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ACLU vs. Boy Scouts of America

Friday, 05 August 2005 12:00 AM

Unfortunately, our federal courts often make decisions that assault our country's most cherished beliefs and values. Many of the nation's 3.2 million Boy Scouts and 1.2 million adult members must be hanging their heads low right now. A recent ruling by U.S. District Judge Blanche Manning in Chicago indicates how much our society has declined in understanding the difference between paying homage to God and the intermingling of church and state.

Winkler v. Chicago was brought by the American Civil Liberties Union of Illinois on behalf of Methodist Minister Eugene Winkler, Rabbi Gary Gerson and others. Thanks to their misunderstanding of the separation of church and state, as well as that of Judge Manning, the Pentagon cannot use federal funds to support future National Boy Scout Jamborees such as that held last month.

The argument in this case is not that the Pentagon transfers money allocated for weapons systems to the Boy Scout Jamboree. It is that the Pentagon uses federal funds to support the event of an organization that develops our youth and acknowledges God. According to the plaintiffs and the ACLU, the Pentagon violates a fundamental stricture requiring the government to be "neutral" in religious activities although the Pentagon is authorized by Congress to support the Boy Scouts of America.

The Boy Scouts of America (BSA) is a non-denominational youth organization that seeks to make young men good citizens. It does require Boy Scouts to affirm a belief in God, or any God for that matter.

Methodist Minister Eugene Winkler insisted, "Government must be neutral because we are a nation of many religious views – as well as those who do not practice a religion. The expenditure of $7.3 million by the Pentagon on an organization that requires young people to affirm a belief in God – and the simultaneous exclusion of secular organizations from this benefit – undermines that principle of neutrality."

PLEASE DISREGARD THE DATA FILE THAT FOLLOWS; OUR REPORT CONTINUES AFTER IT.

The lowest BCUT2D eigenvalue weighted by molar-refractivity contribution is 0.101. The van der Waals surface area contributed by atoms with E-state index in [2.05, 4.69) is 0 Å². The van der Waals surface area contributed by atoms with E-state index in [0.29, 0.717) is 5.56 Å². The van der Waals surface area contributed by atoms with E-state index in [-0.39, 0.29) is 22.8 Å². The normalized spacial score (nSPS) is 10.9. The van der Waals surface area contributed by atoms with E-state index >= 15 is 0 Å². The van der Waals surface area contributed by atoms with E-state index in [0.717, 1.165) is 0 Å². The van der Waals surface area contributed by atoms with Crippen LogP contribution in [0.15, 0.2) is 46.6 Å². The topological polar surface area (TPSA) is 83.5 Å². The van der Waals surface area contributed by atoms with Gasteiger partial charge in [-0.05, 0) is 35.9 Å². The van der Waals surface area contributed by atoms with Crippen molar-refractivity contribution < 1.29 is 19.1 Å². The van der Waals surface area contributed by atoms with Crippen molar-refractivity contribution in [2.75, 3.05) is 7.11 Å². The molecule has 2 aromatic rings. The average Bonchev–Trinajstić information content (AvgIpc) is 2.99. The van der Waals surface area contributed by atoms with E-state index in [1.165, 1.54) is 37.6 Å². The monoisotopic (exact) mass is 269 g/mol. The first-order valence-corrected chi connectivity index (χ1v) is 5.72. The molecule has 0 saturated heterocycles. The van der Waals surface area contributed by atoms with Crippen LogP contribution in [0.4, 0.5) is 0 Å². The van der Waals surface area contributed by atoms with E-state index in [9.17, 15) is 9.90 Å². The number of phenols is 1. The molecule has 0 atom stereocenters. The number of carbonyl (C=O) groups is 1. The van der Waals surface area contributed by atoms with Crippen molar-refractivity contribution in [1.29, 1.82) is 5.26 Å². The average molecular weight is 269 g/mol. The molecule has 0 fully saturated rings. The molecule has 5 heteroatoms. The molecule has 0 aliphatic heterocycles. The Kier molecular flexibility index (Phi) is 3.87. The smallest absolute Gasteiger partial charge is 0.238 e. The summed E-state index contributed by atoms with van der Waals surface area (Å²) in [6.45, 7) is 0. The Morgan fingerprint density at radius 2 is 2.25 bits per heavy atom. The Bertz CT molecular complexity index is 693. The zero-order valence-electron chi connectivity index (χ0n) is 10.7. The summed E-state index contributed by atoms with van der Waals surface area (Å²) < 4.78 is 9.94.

The ACLU argued that the money expended by the Pentagon is "alarming" because BSA distributes to Jamboree attendants a guidebook that lists a prayer book as "required personal camping equipment." BSA also distributes "Duty to God," a booklet suggesting daily prayers that could be said during the Jamboree.

What the ACLU so aggressively protests is indoctrination, but this is much ado about nothing. Devout Boy Scouts will use the prayer books and be sincere in the thoughts they express to God. Most will be sincere in what they say and do. Some Boy Scouts will not be so sincere, perhaps not even say the prayers at all. That is for God to judge.

Judge Manning in the earthly court – the U.S. District Court – incorrectly interpreted the Constitution. The First Amendment does not call for separation of church and state; it says "Congress shall make no law respecting an establishment of religion, or prohibiting the free exercise thereof."

BSA does not favor any religious denomination; the organization truly is non-denominational. This was clarified in the motion for summary judgment filed on behalf of the Department of Housing & Urban Development. In the motion, HUD sought to have the judge issue a ruling without a trial because the arguments of the plaintiffs, Reverend Winkler and Rabbi Gerson, were baseless. The motion said: